Although it doesn’t really come up often in this blog, I am an avid reader not only of Science Fiction but also of Fantasy books, especially multi-tome epics. My all-time favorites in this line of literature have to be Tad Williams’ Memory, Sorrow and Thorn trilogy and The Belgariad / The Malloreon created by David and Leigh Eddings.
Incidentally, I just recently, after reading nothing but classic SciFi for months, picked up Pawn of Prophecy again, for I really wanted to get back in the Fantasy mood and knew The Belgariad would do that for me. It is in many ways easy-reading, without ever to drift off into boring. It combines all the elements you love, the farmboy with a destiny, the immortal wizard, evil sorcerers, a pantheon of Gods and a band of companions so classic it defies description. But unlike other epics of the genre, you won’t get your ten storylines that perhaps will converge in the last 100 pages, 20-page setting-the-mood descriptions of a meadow, or any detailed depiction of a long journey during which basically nothing happens (not that such things are neccessarily a bad thing). Here you follow the protagonist on every step of his way, learn about his destiny as he does, and on every page something happens that brings you, and him, closer to this understanding. You learn about the beautifully drawn characters by watching them through his eyes, and for me that is a wonderful way to get sucked in a new world.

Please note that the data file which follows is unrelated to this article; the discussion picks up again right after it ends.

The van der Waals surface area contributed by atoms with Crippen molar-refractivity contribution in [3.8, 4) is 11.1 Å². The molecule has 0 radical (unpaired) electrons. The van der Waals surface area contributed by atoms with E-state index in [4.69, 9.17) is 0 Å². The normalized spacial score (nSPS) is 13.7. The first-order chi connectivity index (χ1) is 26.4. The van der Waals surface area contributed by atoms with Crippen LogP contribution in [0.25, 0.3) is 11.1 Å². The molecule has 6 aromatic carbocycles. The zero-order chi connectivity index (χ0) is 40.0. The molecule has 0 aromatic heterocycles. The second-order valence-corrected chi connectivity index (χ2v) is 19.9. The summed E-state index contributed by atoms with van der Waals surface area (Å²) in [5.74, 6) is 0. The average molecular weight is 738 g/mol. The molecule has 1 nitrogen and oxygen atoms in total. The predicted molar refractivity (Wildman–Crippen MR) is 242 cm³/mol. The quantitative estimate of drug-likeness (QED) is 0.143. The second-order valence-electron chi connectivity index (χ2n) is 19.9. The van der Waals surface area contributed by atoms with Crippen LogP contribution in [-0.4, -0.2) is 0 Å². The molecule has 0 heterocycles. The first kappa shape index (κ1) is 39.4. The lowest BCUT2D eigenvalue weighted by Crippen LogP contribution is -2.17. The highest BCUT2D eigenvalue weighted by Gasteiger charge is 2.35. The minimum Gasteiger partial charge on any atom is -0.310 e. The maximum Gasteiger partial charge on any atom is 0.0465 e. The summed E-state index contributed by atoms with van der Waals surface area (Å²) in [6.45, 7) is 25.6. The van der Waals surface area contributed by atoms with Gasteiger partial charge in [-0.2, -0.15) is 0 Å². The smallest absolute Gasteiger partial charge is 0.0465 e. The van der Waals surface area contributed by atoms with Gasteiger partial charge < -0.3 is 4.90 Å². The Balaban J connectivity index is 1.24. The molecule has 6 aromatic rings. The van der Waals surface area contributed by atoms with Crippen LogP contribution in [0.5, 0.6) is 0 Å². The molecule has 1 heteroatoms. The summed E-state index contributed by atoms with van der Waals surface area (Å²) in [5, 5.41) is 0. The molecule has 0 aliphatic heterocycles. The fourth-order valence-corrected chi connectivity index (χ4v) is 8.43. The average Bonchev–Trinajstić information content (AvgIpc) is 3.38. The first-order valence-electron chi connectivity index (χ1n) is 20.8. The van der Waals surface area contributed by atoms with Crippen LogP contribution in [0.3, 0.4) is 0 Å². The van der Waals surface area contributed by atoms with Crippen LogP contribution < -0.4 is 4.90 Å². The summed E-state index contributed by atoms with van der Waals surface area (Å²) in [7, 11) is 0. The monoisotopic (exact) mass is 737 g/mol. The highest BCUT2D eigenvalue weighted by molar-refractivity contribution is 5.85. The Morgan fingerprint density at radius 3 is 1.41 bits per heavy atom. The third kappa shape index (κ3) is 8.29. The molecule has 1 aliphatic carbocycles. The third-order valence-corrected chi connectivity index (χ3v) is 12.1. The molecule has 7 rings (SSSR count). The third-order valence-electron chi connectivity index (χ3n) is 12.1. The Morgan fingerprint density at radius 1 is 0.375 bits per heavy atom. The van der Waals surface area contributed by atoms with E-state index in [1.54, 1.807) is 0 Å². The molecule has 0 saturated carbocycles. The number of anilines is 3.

Many people told me how Eddings’ work, especially The Belgariad introduced them to Fantasy in the first place when they were kids, but as for most of really great genre literature, this isn’t just a kids-story. Yes it’s really accessible and probably not ‘high literature’, but even after 20 years it got me hooked all over again, right from the first chapter on. And while I might not be prototype of a grown-up, should you be into Fantasy at all or just curious what the fuss is all about nut too scared to pick up The Lord Of The Rings, give the works of David and Leigh Eddings a try.
And if you like what you read, make sure you also check out David and Leigh Eddings’ (she hasn’t been credited on most of the works but contributed a lot as David stated) other work, not only the follow-up saga The Malloreon, but also the next, somewhat darker epics The Elenium and The Tamuli.
David Eddings passed away on June 2nd, preceded in death by his wife Leigh in February 2007.